- 2 -
Marks after 1918
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After 1918 a stamped,
etched mark was used. It says "CZECHO SLOVAKIA" (two words) and it is surrounded
by an oval or sometimes a square . It is not to be confused with the signature used by Kralik in the same period:
"Czechoslovakia" (one word) without the oval.
Loetz marks (after
signature - acid etched, not engraved - was exclusively used for an
Exhibition in Vienna in 1929. It was used on both the Prutscher
designs and on the anonymous in-house Loetz designs that were shown
In determining the value of a Loetz piece, the
signature might not be the most important factor. Decisive are the shape (attribution to
one of the master designers), a quality decor and possibly a known production number.
The lack of a signature, however, is not the most
important obstacle in identifying an original Loetz. The Loetz decors and forms, from the
"Papillon" decor to the straightforward lines of Michael Powolny, were widely
imitated. Misinterpretation not only occurs on the multicoloured, ordinary products of
some unknown Bohemian manufacturers but also on the better work of Rindskopf,
Kralik and Pallme-König. In
depth articles on these contemporaries of Loetz can be read on this
site. The similarities with the plainer, simpler part of the Loetz
production can even give the "experienced eye" a hard time.
Fortunately, the serious collector and the dealer (who
wants to be well informed) have a few excellent sources at their disposal.
Waltraud Neuwirth had
already done the pioneering work with "Loetz Austria, 1900" and "Loetz
Austria, 1905-1918", which she published in 1986. Both books, in those years
the only comprehensive guide to Loetz glass, offer a great survey of the collections in
the Austrian museums. For the first time some light was shed on the production of
the Klostermühle glassworks. They include an introduction and history of the
company, technical descriptions and lots of gorgeous details of different decors.
The work of outside designers like Beckert, Hoffmann and Powolny is well
represented. Most of the pictures here can NOT
be found in other of the pictures here can NOT
be found in other publications. Texts are in German, English, French and
- It was not until a major Loetz exhibition in
Düsseldorf, Frankfurt and Prague (1989) that two other books appeared on the market:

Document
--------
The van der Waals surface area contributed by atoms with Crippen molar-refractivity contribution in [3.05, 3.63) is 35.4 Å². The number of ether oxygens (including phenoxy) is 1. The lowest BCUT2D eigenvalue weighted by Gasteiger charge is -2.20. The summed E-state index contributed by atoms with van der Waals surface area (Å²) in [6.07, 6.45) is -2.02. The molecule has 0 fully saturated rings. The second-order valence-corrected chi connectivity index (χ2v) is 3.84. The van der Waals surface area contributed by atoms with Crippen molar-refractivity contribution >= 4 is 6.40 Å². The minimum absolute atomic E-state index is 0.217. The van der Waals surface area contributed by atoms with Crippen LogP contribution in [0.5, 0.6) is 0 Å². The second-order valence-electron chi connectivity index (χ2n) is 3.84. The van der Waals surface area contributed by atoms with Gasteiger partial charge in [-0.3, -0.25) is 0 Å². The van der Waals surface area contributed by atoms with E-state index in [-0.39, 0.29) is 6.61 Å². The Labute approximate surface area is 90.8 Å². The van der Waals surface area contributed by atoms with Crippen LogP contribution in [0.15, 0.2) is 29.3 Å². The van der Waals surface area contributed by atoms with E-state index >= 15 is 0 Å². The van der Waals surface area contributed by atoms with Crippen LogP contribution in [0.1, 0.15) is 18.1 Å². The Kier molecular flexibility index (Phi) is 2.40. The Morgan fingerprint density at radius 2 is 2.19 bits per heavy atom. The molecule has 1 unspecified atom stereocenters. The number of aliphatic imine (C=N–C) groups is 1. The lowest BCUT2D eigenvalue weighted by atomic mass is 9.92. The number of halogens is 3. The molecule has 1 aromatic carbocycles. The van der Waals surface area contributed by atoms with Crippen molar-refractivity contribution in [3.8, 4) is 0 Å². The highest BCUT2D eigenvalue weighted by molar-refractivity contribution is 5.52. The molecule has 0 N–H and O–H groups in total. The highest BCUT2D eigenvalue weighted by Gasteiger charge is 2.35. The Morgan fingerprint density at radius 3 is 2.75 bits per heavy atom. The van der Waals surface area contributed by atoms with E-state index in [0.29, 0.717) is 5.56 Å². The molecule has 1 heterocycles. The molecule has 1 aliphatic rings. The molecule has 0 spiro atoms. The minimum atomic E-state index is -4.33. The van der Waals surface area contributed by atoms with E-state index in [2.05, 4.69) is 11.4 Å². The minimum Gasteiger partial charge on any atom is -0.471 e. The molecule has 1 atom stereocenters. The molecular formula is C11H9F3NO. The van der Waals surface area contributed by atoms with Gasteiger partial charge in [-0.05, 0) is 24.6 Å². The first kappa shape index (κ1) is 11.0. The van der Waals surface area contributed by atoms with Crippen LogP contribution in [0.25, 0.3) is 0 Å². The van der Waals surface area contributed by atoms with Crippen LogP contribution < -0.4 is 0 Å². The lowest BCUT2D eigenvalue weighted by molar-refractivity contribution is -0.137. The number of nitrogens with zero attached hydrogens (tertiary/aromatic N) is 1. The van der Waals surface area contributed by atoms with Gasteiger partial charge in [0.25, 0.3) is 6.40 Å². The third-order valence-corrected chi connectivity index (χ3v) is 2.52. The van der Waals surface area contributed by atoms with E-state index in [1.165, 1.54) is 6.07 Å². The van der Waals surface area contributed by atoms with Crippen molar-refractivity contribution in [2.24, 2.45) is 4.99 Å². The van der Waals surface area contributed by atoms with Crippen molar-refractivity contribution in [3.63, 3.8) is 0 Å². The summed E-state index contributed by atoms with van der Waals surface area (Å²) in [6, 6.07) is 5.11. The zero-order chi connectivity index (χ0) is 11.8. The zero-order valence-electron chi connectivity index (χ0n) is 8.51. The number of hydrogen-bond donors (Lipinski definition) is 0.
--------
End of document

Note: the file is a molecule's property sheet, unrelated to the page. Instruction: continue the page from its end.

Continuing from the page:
"H. Ricke, Lötz 1880-1940, Band I + II".
Some consider these the "Loetz Bible", and not undeserved, because they
gave the answers to almost all the questions that surrounded Loetz.
"Band I, Werkmonographie" shows hundreds of vases in all kinds of decors,
from the earliest models to the latest examples in the 1940's. You'll find separate
chapters about the master outside designers, pages full of signatures and in-depth
information about the development of the Loetz company and its glass.
"Band II, Katalog der Musterschnitte" pictures almost 5000 models made
between 1880 and 1940 with the names of their designers if they are known. The dimensions
in which they were produced, the decors, and in many cases the exact date of production
can be traced in separate chapters. And though not all of the designs can be found
in this book - some were lost, and from the 80,000 that were found a selection was made -
an attribution to a production number is still one of the best possible references.
Only in German.
Ernst Ploil informed me that these books will be reprinted soon. Band
II will appear on CD.
|The picture below shows a design by L. Bauer for a Titania vase. Seven
years before the publication of "H.
Ricke, Lötz,1880-1940, Band II" it was attributed to Kolo Moser at an auction by
Ketterer in München.
||Series II - 4209, 1906,
L. Bauer, (© HR)
||Series I - 1941, 1889 (© HR)
||Series I - 7907, 1899 (© HR)
above designs to the pictures of my own collection in "The
early years", and Decors "Chiné"
- A few years later the series "Das Böhmische Glas, 1700-1947" was edited by Georg
Höltl (Passauer Glasmuseum). Some of the authors, among them Dr. Jan Mergl, also greatly
contributed to "H. Ricke, Lötz, 1880-1940".
If you want to have a look at the best that the Glass museum in Passau
(South-Germany) has to offer, these books are of special interest. They dig deep into the
treasure of Bohemian glass: Loetz, Kralik, Pallme- König, Rindskopf, Von Poschinger,
Heckert, Moser, to name only a few... It is in this variety that lies the value of
"Das Böhmische Glas": in addition to the well documented and perfectly
illustrated Loetz section it shows what is NOT Loetz. Most Bohemian manufacturers are
described in detail: typical decors, history and background information that can only be
found in these books. And while you might have built enough experience through the years
to distinguish a Pallme-König or a Kralik from a Loetz, what about all the other
anonymous glass works that operated in the former Austrian-Hungarian empire, Bayern and
Silesia? Looking through these books might be disappointing in some way. Is this beautiful
vase that I've got here not a Loetz? Anonymous production? So this expert was wrong? The
in-depth information and carefully chosen illustrations in "Das Böhmische Glas
1700-1950" should leave you with only very few further questions.
- Please note that 3 vases, i.e. nrs IV
400, IV 401, IV 402, shown in Band IV of "Das Böhmische Glas,
1700-1949", and classified as anonymous production have been identified
by Alfredo Villanueva, as Dugan, an American original....
He also sheds a new light on some Rindskopf
and Pallme-König types.
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